Better safe than sorry, said Gov. Murphy, as he briefed reporters on the state’s preparations for a possible sideswipe from Hurricane Florence. Basically, he said, the state is tracking the storm.
“According to the current forecast, the operative word is current, Florence’s remnants may not move into our area until the weekend, but we still may experience high winds and heavy rains across the state,” said Murphy.
He said the power companies, the transportation sector, and the National Guard are all taking precautionary steps, and that ordinary people should, as well.
“Even though New Jersey is, again, not expected to bear the brunt of Florence, any storm is a good time for residents to assess their own overall storm readiness,” Murphy said.
A million people are under evacuation orders in the Carolinas and Virginia. The storm is being called potentially devastating there, and is expected to make landfall Thursday.
The National Weather Service says New Jersey should be OK.
“The strongest winds and the storm surge looks to stay well south of our area. However, we could see some gusty winds. We’re not expecting anything in the way of tropical storm force winds. That seems pretty unlikely,” said Sarah Johnson, a meteorologist for the National Weather Service Mount Holly.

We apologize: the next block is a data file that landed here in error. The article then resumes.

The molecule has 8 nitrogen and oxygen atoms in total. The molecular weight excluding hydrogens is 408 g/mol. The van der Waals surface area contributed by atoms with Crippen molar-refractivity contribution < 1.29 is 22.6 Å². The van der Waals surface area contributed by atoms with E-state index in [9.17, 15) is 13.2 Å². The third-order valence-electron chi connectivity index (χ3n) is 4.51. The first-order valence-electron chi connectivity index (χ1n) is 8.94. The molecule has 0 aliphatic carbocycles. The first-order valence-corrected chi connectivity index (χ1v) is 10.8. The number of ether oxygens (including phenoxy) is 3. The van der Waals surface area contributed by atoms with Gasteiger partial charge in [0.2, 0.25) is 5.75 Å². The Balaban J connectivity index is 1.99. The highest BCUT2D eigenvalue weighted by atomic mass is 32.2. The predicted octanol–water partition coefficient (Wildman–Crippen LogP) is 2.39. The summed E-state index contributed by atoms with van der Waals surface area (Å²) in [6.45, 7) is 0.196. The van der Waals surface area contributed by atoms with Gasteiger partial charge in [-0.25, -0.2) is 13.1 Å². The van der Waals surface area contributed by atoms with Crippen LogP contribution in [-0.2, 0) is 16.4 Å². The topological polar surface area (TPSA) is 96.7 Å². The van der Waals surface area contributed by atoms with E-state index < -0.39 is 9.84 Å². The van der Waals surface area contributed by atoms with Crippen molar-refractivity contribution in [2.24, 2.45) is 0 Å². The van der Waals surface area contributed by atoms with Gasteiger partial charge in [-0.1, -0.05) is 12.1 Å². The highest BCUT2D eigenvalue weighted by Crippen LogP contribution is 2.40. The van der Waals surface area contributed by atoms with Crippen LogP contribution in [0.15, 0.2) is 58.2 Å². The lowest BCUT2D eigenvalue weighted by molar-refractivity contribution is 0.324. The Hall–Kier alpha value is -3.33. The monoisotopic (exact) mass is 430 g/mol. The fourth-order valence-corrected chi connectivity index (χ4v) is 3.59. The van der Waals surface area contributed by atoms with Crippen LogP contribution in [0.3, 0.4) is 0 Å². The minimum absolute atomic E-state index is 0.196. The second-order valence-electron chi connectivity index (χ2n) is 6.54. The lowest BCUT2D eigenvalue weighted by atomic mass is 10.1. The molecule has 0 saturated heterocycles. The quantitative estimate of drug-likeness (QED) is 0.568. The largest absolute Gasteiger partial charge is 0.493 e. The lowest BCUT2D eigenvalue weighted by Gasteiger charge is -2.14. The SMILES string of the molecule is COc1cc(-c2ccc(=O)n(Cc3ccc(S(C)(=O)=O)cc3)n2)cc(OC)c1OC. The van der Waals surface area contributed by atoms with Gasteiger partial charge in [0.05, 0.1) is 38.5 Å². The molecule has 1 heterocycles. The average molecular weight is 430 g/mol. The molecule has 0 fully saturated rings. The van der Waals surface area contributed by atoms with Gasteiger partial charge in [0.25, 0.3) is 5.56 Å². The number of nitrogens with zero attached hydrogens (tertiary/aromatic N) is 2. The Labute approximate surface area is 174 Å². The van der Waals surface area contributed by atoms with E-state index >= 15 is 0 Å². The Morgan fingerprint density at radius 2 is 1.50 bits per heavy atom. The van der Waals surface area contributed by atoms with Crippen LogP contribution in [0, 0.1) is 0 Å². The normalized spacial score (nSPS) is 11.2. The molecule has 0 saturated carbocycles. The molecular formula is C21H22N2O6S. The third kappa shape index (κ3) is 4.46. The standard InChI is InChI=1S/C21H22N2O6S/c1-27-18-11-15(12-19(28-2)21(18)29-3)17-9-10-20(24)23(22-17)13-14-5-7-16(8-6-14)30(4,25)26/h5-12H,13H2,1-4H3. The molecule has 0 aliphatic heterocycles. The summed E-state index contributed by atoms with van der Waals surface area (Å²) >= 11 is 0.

“As the governor said, we prepare for the worst and hope for the best. I do believe that we’re ready should the weather take a turn, but at this juncture it seems that the track is head on for the Carolinas,” said State Police Superintendent Pat Callahan.
Asked if he had advice for people tempted to use the beach here, Murphy offered his own version of “get the hell off.”
“I won’t repeat the words precisely, but please may I ask you to get off the beach? Pretty please?” Murphy said.
The governor said New Jersey is not going to get a direct hit, but be prepared for high winds and rain between Saturday and Tuesday.